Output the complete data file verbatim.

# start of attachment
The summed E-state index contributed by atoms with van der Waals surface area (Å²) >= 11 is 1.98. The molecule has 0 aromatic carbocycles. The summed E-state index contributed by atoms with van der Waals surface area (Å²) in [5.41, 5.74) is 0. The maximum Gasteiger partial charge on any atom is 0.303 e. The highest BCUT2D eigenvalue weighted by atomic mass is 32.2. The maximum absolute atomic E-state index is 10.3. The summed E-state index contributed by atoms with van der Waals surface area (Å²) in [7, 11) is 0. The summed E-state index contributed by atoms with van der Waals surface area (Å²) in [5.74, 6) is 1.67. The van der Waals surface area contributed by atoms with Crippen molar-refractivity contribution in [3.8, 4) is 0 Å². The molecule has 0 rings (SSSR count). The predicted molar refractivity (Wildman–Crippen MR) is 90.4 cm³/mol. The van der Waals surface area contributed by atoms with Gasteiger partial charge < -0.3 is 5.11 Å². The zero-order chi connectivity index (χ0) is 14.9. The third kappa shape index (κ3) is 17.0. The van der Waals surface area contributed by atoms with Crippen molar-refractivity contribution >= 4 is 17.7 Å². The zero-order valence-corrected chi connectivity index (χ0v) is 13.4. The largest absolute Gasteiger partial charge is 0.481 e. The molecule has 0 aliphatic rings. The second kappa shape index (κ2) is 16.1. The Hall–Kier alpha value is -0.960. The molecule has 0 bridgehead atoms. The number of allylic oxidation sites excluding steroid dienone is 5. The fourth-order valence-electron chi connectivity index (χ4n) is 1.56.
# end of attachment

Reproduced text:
The summed E-state index contributed by atoms with van der Waals surface area (Å²) >= 11 is 1.98. The molecule has 0 aromatic carbocycles. The summed E-state index contributed by atoms with van der Waals surface area (Å²) in [5.41, 5.74) is 0. The maximum Gasteiger partial charge on any atom is 0.303 e. The highest BCUT2D eigenvalue weighted by atomic mass is 32.2. The maximum absolute atomic E-state index is 10.3. The summed E-state index contributed by atoms with van der Waals surface area (Å²) in [7, 11) is 0. The summed E-state index contributed by atoms with van der Waals surface area (Å²) in [5.74, 6) is 1.67. The van der Waals surface area contributed by atoms with Crippen molar-refractivity contribution in [3.8, 4) is 0 Å². The molecule has 0 rings (SSSR count). The predicted molar refractivity (Wildman–Crippen MR) is 90.4 cm³/mol. The van der Waals surface area contributed by atoms with Gasteiger partial charge < -0.3 is 5.11 Å². The zero-order chi connectivity index (χ0) is 14.9. The third kappa shape index (κ3) is 17.0. The van der Waals surface area contributed by atoms with Crippen molar-refractivity contribution >= 4 is 17.7 Å². The zero-order valence-corrected chi connectivity index (χ0v) is 13.4. The largest absolute Gasteiger partial charge is 0.481 e. The molecule has 0 aliphatic rings. The second kappa shape index (κ2) is 16.1. The Hall–Kier alpha value is -0.960. The molecule has 0 bridgehead atoms. The number of allylic oxidation sites excluding steroid dienone is 5. The fourth-order valence-electron chi connectivity index (χ4n) is 1.56.